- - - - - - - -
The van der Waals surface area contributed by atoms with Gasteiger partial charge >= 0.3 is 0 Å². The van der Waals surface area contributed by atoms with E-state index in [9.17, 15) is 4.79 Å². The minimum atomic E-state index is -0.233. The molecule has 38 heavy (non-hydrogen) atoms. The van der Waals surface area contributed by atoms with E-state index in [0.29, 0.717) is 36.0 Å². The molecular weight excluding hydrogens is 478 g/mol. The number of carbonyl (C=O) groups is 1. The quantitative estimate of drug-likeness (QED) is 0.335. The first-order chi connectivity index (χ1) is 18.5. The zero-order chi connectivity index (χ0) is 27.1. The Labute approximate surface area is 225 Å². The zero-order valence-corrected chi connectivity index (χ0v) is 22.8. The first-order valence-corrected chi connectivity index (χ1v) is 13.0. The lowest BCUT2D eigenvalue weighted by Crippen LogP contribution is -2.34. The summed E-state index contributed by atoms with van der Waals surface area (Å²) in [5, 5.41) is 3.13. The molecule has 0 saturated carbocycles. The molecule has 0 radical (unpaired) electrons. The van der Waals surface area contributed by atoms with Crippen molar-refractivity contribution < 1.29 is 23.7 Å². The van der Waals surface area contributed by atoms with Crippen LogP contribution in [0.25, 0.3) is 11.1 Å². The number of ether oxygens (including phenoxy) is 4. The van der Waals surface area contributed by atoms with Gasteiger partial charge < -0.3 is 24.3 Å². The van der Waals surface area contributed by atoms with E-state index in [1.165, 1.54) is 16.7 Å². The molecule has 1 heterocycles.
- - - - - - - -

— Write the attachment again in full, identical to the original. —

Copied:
The van der Waals surface area contributed by atoms with Gasteiger partial charge >= 0.3 is 0 Å². The van der Waals surface area contributed by atoms with E-state index in [9.17, 15) is 4.79 Å². The minimum atomic E-state index is -0.233. The molecule has 38 heavy (non-hydrogen) atoms. The van der Waals surface area contributed by atoms with E-state index in [0.29, 0.717) is 36.0 Å². The molecular weight excluding hydrogens is 478 g/mol. The number of carbonyl (C=O) groups is 1. The quantitative estimate of drug-likeness (QED) is 0.335. The first-order chi connectivity index (χ1) is 18.5. The zero-order chi connectivity index (χ0) is 27.1. The Labute approximate surface area is 225 Å². The zero-order valence-corrected chi connectivity index (χ0v) is 22.8. The first-order valence-corrected chi connectivity index (χ1v) is 13.0. The lowest BCUT2D eigenvalue weighted by Crippen LogP contribution is -2.34. The summed E-state index contributed by atoms with van der Waals surface area (Å²) in [5, 5.41) is 3.13. The molecule has 0 saturated carbocycles. The molecule has 0 radical (unpaired) electrons. The van der Waals surface area contributed by atoms with Crippen molar-refractivity contribution < 1.29 is 23.7 Å². The van der Waals surface area contributed by atoms with Crippen LogP contribution in [0.25, 0.3) is 11.1 Å². The number of ether oxygens (including phenoxy) is 4. The van der Waals surface area contributed by atoms with Gasteiger partial charge < -0.3 is 24.3 Å². The van der Waals surface area contributed by atoms with E-state index in [1.165, 1.54) is 16.7 Å². The molecule has 1 heterocycles.